Lockheed Martin is poised to compete for some $8 billion or more annually in work that NASA will award in coming years, including the Crew Exploration Vehicle (CEV) program, the company's space business executives said.
Competition for the upcoming CEV contract award pits Lockheed Martin against a team of Northrop Grumman as prime contractor and Boeing as main partner.
While NASA faces tight budget constraints, adequate monies remain to press forward with a vision of space exploration that would include the first voyages beyond low-Earth orbit in many years, according to John Karas, Lockheed Martin's vice president for space exploration.
"It's going to be a challenging budget," Karas said, according to sister publication Defense Daily. But "we think there's [sufficient] money in there to continue the programs."
As that move to journey beyond low-Earth orbit takes shape, there could be rich opportunities for Lockheed Martin, a maker of major payload lifters, Karas added. "When we go back to the moon, most of the money is in lift," he said at a briefing for defense journalists at the National Press Club.
Previously, some space programs have been marred by cost overruns and schedule deadlines missed. NASA Administrator Michael Griffin said that cannot be permitted to continue in a time of tight budgets, where every dollar counts.
Griffin's pronouncement drew agreement from James Crocker, Lockheed Martin's vice president for civil space programs, who said three factors are vital if costs are to be contained: There must be good execution of programs by contractors, with costs controlled. Meanwhile, NASA must stabilize its requirements, and not frequently change its criteria for programs. Finally, the federal government needs to supply stable and predictable funding for space programs. Otherwise, Crocker warned, the net result can be soaring prices for programs.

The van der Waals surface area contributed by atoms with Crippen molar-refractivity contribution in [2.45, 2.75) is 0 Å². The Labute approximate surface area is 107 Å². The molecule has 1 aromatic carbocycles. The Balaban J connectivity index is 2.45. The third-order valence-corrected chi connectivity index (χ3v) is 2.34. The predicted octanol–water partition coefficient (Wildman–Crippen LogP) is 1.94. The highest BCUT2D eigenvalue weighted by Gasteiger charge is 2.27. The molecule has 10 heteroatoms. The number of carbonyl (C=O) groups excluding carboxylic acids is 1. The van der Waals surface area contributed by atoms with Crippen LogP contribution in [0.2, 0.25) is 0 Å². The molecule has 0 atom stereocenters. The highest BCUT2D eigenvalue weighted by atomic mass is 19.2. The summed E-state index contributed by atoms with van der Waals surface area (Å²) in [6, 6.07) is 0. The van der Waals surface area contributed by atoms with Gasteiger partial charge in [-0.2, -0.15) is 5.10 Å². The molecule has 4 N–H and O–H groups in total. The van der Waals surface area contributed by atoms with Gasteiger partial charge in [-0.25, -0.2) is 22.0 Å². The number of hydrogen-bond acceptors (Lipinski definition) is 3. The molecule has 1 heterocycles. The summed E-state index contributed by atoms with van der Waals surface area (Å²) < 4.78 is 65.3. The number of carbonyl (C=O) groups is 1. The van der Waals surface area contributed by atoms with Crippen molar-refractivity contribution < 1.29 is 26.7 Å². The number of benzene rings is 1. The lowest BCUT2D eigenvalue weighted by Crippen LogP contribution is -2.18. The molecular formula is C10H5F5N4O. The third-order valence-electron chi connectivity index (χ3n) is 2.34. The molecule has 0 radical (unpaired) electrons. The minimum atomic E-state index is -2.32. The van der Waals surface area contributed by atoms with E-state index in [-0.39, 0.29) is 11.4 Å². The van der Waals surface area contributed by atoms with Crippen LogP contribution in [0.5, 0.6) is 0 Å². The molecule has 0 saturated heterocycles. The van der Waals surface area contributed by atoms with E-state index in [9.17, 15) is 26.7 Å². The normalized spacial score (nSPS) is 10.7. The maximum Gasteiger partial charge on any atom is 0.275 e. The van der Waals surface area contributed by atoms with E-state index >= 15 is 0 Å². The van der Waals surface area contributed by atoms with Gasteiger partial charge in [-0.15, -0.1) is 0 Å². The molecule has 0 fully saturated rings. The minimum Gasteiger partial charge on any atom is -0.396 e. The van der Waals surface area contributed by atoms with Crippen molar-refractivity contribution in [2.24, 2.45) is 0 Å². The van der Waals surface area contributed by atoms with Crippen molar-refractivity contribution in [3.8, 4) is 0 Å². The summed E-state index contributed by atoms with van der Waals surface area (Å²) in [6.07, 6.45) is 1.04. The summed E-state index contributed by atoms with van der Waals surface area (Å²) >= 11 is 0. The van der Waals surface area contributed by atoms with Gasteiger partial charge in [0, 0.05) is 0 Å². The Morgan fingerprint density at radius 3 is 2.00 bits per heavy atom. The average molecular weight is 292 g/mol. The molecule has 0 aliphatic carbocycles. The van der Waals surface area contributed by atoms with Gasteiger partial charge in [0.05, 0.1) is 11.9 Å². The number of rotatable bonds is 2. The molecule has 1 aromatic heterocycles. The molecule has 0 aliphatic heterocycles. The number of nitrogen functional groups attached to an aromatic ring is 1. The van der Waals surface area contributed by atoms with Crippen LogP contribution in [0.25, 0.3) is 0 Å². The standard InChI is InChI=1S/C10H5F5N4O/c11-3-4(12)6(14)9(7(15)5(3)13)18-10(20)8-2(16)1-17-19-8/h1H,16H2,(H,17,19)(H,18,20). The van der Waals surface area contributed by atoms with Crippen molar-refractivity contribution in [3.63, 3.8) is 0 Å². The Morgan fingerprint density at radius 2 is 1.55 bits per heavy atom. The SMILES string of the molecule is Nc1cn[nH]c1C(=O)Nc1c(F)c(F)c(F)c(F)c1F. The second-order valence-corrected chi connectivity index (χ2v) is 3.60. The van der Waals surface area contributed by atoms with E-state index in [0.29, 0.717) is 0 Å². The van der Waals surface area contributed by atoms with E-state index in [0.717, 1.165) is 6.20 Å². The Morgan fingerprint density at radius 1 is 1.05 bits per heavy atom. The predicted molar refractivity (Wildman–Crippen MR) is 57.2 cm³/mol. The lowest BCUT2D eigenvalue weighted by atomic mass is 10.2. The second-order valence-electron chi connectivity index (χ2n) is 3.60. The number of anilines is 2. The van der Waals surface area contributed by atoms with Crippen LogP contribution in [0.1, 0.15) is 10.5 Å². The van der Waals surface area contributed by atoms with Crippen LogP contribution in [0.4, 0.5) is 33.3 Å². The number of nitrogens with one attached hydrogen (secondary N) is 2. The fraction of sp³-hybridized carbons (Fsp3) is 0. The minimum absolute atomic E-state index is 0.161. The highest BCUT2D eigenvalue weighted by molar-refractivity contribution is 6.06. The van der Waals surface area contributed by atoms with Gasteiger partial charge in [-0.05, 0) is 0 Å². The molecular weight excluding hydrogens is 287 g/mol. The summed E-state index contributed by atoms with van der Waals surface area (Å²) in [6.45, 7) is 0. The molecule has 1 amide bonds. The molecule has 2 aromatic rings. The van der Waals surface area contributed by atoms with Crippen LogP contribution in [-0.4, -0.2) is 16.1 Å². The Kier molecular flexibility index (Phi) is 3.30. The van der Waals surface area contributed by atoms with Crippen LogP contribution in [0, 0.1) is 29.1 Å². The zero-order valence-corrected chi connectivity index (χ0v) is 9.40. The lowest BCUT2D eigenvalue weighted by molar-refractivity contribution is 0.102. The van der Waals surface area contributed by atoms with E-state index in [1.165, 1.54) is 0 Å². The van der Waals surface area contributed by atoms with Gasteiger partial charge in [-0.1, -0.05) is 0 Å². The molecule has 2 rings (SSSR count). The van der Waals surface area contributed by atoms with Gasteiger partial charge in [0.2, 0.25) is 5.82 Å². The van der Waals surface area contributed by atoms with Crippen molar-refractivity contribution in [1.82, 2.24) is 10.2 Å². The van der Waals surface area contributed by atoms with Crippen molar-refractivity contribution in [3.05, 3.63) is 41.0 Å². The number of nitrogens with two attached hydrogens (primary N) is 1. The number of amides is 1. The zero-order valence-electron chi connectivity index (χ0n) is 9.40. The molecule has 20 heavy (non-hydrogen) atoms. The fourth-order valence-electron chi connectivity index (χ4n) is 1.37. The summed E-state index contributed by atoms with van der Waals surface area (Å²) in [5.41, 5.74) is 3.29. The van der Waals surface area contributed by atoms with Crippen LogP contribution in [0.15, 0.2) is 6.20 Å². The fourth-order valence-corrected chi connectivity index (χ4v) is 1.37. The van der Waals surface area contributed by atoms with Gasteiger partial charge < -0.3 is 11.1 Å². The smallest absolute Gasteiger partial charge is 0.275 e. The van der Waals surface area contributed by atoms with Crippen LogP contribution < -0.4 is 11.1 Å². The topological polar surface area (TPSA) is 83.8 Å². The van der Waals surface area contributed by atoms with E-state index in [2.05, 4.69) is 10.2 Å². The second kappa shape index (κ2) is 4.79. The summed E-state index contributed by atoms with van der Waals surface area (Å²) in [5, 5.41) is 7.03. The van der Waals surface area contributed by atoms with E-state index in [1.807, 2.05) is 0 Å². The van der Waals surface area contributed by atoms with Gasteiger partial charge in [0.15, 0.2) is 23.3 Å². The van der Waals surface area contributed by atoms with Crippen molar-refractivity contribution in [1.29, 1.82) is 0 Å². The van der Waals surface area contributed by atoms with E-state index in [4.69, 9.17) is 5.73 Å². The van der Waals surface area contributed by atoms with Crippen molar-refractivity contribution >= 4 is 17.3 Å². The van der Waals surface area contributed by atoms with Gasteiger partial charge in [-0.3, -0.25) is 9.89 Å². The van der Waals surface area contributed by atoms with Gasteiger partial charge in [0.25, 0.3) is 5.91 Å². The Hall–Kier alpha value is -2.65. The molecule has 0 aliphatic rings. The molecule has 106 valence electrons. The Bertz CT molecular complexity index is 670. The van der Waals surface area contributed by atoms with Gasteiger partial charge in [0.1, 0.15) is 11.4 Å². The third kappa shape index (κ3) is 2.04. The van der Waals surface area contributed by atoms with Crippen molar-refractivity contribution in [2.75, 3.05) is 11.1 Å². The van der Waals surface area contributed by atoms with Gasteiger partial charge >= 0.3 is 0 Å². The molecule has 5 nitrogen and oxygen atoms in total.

For example, Crocker said, if $1 is cut from the NASA budget, and a program therefore suffers delays or distortions, the ultimate cost of getting the program back on track in later years may be $2 or even $3, more than eliminating any savings.
"If any one of those goes out of balance or control," it can create a long-term fiscal bind, he said.
Crocker's comments come as NASA is considering cutting funds for its science and research programs so as to provide money for the space exploration programs including new vehicles to take crews on safaris into the solar system.
Crocker stressed that there has been progress in controlling costs, which may have gone unheralded. For example, he said, if one compares the cost of Viking landing on Mars years ago with the estimated cost of landing Phoenix on Mars, one sees "an order of magnitude reduction" in funds spent.
Lockheed Martin, the largest defense contractor and a leader in space programs, also is committed to continuing and expanding its global partnerships on space programs with companies overseas, company officials said.
For example, Lockheed has done business for 15 years in Russia, a nation that is also interested in heading toward the moon, Karas said, adding that "relationships are pretty good" between Lockheed and the great space power of Europe.
Briefers also assessed the benefits that will flow to space explorers if water is found on Mars, which is seen likely to be found a few feet beneath the barren Martian surface.
Karas ticked off the bonanza that would flow from finding water on the red planet: "If you've got water, you've got drinking water. You've got air [because water contains oxygen]. And you've got rocket propellant." Water also contains flammable hydrogen. Breaking down water into oxygen and hydrogen yields both a fuel, hydrogen, and the oxygen with which to burn it efficiently.
-- Dave Ahearn